An Achtriochtan shepherd in more recent times, Sandy Watson

2nd from left Willie Elliot accompanied on his left by rescue stalwart Wull Thompson and right by Sandy Whelan's.  Also well known guide Jeff Arkless, husband of Brede Arkless the UK's first female guide.

Sandy Macewan Gleann leac na Muidh Shepherd and nephew of the Elliots

Walter Elliot on the left and Alan Findlay right digging out a deeply buried avalanche victim

Top right Walter Elliot senior on a rescue from the Coire Gabhail circa 1930's

Walter Elliot Jnr on the right digging out an avalanche victim. Midnight Hogmanay 1980 Creise

Willie Elliot going to be spy in the sky on Rescue 134 with John Anderson 1978

During the 1960's and early 70's many MRT's became "special constables" to gain insurance cover. Above are a mix of Oban and Glencoe rescuers from "Y" Division Argyll.  When GMRT was able to get its own insurance cover folk quickly left the "Y Fronts".  To be fair "Y" Division exerted no influence and left local MRT's to it, and the policemen who came out were terrified. The exception was Sandy Whelan's who both as an ex RM Commando and local bobby on the beat was himself a mountaineer. 

An early rescue of a fatal avalanche victim circa 1957 from opposite the Elliot's cottage up in a gully just West of the AER decent path to Clachaig road end. The young Elliot brothers would no doubt have been in there digging.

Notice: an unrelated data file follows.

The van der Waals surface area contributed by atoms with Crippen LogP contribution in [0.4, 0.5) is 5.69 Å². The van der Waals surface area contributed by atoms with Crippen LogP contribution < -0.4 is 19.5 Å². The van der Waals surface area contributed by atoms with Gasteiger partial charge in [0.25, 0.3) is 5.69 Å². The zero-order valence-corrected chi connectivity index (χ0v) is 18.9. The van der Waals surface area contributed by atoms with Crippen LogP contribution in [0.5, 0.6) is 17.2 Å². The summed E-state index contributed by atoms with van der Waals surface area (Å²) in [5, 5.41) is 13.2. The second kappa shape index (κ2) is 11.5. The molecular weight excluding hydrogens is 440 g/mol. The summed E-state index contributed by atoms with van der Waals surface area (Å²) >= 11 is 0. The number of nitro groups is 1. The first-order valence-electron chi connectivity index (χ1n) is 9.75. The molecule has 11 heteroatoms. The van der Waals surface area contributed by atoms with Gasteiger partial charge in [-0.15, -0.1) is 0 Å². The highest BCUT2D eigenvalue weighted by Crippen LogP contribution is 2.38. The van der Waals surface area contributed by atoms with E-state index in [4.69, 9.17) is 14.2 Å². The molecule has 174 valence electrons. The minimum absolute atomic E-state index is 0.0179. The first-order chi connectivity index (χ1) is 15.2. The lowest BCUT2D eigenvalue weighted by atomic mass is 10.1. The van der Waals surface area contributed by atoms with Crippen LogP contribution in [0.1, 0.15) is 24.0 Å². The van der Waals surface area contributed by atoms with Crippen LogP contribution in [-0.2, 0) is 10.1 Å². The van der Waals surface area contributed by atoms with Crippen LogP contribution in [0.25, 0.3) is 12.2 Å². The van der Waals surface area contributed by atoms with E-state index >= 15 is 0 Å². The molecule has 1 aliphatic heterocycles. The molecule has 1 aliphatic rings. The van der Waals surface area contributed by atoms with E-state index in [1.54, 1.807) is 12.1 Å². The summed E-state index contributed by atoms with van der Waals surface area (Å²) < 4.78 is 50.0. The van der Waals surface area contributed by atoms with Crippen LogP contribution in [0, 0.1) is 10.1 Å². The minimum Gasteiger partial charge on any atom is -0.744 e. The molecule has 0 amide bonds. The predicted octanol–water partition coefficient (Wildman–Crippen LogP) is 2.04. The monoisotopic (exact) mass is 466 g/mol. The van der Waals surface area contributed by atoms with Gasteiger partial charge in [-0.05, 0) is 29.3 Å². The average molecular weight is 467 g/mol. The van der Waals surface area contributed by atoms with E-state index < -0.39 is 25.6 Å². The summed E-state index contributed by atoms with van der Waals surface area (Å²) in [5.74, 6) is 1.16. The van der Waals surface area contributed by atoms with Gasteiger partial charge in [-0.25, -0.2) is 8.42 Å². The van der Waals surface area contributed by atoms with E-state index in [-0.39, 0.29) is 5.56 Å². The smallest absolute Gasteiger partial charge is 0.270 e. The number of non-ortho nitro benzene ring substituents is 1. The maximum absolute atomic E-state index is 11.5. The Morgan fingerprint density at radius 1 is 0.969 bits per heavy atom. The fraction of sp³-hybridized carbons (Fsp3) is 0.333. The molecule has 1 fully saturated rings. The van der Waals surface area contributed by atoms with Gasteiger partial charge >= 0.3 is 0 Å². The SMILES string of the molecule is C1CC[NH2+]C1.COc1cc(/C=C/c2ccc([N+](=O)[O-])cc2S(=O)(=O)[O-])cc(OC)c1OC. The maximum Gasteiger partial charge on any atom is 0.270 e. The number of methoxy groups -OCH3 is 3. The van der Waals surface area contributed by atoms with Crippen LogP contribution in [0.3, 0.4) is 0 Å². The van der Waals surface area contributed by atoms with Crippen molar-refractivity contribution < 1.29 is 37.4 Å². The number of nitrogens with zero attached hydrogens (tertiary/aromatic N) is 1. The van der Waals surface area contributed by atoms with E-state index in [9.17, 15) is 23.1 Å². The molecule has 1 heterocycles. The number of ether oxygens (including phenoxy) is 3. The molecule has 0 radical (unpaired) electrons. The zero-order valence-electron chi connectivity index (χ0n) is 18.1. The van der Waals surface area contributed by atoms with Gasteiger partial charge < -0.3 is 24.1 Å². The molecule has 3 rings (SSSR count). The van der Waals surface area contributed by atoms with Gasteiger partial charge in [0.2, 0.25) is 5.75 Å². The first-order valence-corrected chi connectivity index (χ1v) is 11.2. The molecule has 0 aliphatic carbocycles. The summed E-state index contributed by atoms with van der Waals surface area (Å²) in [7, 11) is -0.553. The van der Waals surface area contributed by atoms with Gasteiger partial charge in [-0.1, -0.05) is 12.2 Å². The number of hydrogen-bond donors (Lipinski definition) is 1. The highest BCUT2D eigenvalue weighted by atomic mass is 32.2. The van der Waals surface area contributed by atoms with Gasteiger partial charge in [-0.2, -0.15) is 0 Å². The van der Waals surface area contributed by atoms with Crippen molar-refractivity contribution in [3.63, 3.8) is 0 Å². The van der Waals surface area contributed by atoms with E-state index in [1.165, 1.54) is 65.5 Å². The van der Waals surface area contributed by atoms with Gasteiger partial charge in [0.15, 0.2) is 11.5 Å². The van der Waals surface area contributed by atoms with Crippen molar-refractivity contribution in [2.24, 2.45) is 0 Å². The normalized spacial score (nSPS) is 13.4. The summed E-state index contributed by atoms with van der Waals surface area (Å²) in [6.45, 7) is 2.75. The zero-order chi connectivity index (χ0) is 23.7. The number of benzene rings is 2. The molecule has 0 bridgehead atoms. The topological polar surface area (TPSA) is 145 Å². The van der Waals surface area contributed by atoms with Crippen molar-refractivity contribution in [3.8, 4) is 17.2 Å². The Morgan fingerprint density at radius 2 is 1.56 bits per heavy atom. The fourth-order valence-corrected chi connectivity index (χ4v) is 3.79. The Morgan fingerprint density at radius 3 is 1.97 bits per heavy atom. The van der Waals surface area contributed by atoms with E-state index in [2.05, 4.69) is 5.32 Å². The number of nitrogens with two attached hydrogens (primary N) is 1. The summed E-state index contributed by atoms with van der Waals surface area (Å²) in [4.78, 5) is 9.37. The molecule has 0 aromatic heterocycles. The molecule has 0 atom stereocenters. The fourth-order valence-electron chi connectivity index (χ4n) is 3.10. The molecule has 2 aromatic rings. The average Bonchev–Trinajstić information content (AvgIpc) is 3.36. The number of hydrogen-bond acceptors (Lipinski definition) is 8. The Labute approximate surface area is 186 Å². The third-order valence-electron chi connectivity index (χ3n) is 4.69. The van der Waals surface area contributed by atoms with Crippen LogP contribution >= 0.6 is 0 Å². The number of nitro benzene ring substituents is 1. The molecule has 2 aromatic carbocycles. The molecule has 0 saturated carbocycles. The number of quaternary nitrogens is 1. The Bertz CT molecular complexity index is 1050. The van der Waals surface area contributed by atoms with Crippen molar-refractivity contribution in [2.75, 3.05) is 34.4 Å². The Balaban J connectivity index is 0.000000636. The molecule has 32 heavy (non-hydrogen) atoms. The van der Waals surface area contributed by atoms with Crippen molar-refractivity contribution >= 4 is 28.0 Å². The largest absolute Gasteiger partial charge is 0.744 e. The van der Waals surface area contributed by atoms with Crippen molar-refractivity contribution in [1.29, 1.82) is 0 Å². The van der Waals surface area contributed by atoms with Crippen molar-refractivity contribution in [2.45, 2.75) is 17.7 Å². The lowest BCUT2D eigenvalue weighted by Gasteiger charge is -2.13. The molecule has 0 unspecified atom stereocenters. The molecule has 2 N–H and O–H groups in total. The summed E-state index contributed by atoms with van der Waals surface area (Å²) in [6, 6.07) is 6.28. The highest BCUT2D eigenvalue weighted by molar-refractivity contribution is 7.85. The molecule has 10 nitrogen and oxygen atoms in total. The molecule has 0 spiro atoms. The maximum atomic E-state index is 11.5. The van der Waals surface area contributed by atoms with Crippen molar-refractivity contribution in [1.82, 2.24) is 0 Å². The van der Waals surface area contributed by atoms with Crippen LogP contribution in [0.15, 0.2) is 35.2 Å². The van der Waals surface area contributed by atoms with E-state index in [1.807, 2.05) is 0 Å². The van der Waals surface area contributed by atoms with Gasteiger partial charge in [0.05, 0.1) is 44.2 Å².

The highlighted links "Strange Light" and "rescued as a teenager" are to another couple of tales.


Friday, 19 February 2021

Renaissance of a Mountaineering Community

Its such a stoke to see all the great winter mountain and climbing pictures from the many folk who have made Lochaber and in particular North Argyll/South Lochaber their home. Summer and Winter weather is such a big part of our moods and positivity. Its undoubtedly a hard place to live, even as someone born and bred here I can attest to that suffering from the darkness of depression at times. But living here teaches patience and gratitude for when the good days come. And my goodness didn't they come in full over the last Month if your a winter mountaineer and ski tourer. So many folk out on the mountains having fun and enjoying the epic conditions. Fantastic hill walks, snowboard adventures, ski touring exploration and steep technical ice climbing.

The local mountain community has always had its dips and surges so its great to see it on the up and despite Covid. In the past these good times were beset by tragedy which set back folks enthusiasm when key movers and shakers were lost from the climbing community.  As a young man the best climbers in the area were by default in the rescue team, it just came with living here. Or they worked for Hamish's Glencoe School of Winter mountaineering (GSWM), Ian Cloughs Glencoe climbing School or were doing some private guiding work. Qualifications back then were just being a good safe mountaineer as there were few formal qualifications and no NGB's with the exception of the BMC.